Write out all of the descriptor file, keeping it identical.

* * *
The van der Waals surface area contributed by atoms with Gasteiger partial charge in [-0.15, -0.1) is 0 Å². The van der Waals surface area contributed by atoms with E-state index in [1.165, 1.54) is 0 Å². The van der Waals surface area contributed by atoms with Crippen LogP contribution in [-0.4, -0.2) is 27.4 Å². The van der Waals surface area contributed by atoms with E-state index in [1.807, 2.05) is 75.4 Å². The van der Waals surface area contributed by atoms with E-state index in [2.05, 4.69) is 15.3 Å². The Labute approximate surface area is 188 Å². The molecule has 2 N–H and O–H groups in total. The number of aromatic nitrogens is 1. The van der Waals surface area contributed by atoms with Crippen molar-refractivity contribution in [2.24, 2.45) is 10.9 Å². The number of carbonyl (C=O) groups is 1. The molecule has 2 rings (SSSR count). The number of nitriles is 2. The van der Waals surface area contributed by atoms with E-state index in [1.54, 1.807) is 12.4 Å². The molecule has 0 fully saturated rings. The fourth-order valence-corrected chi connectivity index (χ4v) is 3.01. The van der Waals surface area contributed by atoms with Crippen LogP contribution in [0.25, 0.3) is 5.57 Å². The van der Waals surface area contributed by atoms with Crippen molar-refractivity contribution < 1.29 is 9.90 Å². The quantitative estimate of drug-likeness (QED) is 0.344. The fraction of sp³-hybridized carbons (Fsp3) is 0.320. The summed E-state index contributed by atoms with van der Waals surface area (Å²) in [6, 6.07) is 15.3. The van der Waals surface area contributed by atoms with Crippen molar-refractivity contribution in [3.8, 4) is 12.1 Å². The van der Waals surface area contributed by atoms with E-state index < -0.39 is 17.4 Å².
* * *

The van der Waals surface area contributed by atoms with Gasteiger partial charge in [-0.15, -0.1) is 0 Å². The van der Waals surface area contributed by atoms with E-state index in [1.165, 1.54) is 0 Å². The van der Waals surface area contributed by atoms with Crippen LogP contribution in [-0.4, -0.2) is 27.4 Å². The van der Waals surface area contributed by atoms with E-state index in [1.807, 2.05) is 75.4 Å². The van der Waals surface area contributed by atoms with E-state index in [2.05, 4.69) is 15.3 Å². The Labute approximate surface area is 188 Å². The molecule has 2 N–H and O–H groups in total. The number of aromatic nitrogens is 1. The van der Waals surface area contributed by atoms with Crippen molar-refractivity contribution in [2.24, 2.45) is 10.9 Å². The number of carbonyl (C=O) groups is 1. The molecule has 2 rings (SSSR count). The number of nitriles is 2. The van der Waals surface area contributed by atoms with E-state index in [1.54, 1.807) is 12.4 Å². The molecule has 0 fully saturated rings. The fourth-order valence-corrected chi connectivity index (χ4v) is 3.01. The van der Waals surface area contributed by atoms with Crippen LogP contribution in [0.25, 0.3) is 5.57 Å². The van der Waals surface area contributed by atoms with Crippen molar-refractivity contribution < 1.29 is 9.90 Å². The quantitative estimate of drug-likeness (QED) is 0.344. The fraction of sp³-hybridized carbons (Fsp3) is 0.320. The summed E-state index contributed by atoms with van der Waals surface area (Å²) in [6, 6.07) is 15.3. The van der Waals surface area contributed by atoms with Crippen molar-refractivity contribution in [3.8, 4) is 12.1 Å². The van der Waals surface area contributed by atoms with E-state index < -0.39 is 17.4 Å².